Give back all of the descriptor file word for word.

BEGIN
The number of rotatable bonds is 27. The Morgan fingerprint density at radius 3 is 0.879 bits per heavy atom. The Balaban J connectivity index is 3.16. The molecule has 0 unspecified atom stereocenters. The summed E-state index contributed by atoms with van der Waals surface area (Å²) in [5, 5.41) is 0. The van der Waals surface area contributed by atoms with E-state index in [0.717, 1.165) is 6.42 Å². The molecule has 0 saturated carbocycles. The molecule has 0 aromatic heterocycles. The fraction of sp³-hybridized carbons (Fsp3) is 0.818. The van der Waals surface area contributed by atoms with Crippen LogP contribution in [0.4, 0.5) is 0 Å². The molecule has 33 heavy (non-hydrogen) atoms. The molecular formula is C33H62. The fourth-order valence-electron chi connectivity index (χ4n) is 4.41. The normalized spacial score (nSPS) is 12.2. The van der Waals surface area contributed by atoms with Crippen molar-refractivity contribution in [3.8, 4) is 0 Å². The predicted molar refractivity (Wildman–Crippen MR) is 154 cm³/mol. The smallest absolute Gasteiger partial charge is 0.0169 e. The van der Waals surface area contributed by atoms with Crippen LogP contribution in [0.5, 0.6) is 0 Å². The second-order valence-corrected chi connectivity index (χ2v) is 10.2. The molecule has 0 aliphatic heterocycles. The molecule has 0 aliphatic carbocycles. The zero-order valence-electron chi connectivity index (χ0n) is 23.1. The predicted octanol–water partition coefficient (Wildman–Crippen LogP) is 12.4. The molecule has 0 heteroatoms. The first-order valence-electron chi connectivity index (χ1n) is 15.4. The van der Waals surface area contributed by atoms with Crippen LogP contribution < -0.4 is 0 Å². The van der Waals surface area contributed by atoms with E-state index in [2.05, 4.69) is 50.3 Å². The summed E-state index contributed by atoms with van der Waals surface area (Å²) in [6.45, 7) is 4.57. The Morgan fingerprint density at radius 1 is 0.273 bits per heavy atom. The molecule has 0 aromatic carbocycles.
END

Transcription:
The number of rotatable bonds is 27. The Morgan fingerprint density at radius 3 is 0.879 bits per heavy atom. The Balaban J connectivity index is 3.16. The molecule has 0 unspecified atom stereocenters. The summed E-state index contributed by atoms with van der Waals surface area (Å²) in [5, 5.41) is 0. The van der Waals surface area contributed by atoms with E-state index in [0.717, 1.165) is 6.42 Å². The molecule has 0 saturated carbocycles. The molecule has 0 aromatic heterocycles. The fraction of sp³-hybridized carbons (Fsp3) is 0.818. The van der Waals surface area contributed by atoms with Crippen LogP contribution in [0.4, 0.5) is 0 Å². The molecule has 33 heavy (non-hydrogen) atoms. The molecular formula is C33H62. The fourth-order valence-electron chi connectivity index (χ4n) is 4.41. The normalized spacial score (nSPS) is 12.2. The van der Waals surface area contributed by atoms with Crippen molar-refractivity contribution in [3.8, 4) is 0 Å². The predicted molar refractivity (Wildman–Crippen MR) is 154 cm³/mol. The smallest absolute Gasteiger partial charge is 0.0169 e. The van der Waals surface area contributed by atoms with Crippen LogP contribution in [0.5, 0.6) is 0 Å². The second-order valence-corrected chi connectivity index (χ2v) is 10.2. The molecule has 0 aliphatic heterocycles. The molecule has 0 aliphatic carbocycles. The zero-order valence-electron chi connectivity index (χ0n) is 23.1. The predicted octanol–water partition coefficient (Wildman–Crippen LogP) is 12.4. The molecule has 0 heteroatoms. The first-order valence-electron chi connectivity index (χ1n) is 15.4. The van der Waals surface area contributed by atoms with Crippen LogP contribution < -0.4 is 0 Å². The van der Waals surface area contributed by atoms with E-state index in [2.05, 4.69) is 50.3 Å². The summed E-state index contributed by atoms with van der Waals surface area (Å²) in [6.45, 7) is 4.57. The Morgan fingerprint density at radius 1 is 0.273 bits per heavy atom. The molecule has 0 aromatic carbocycles.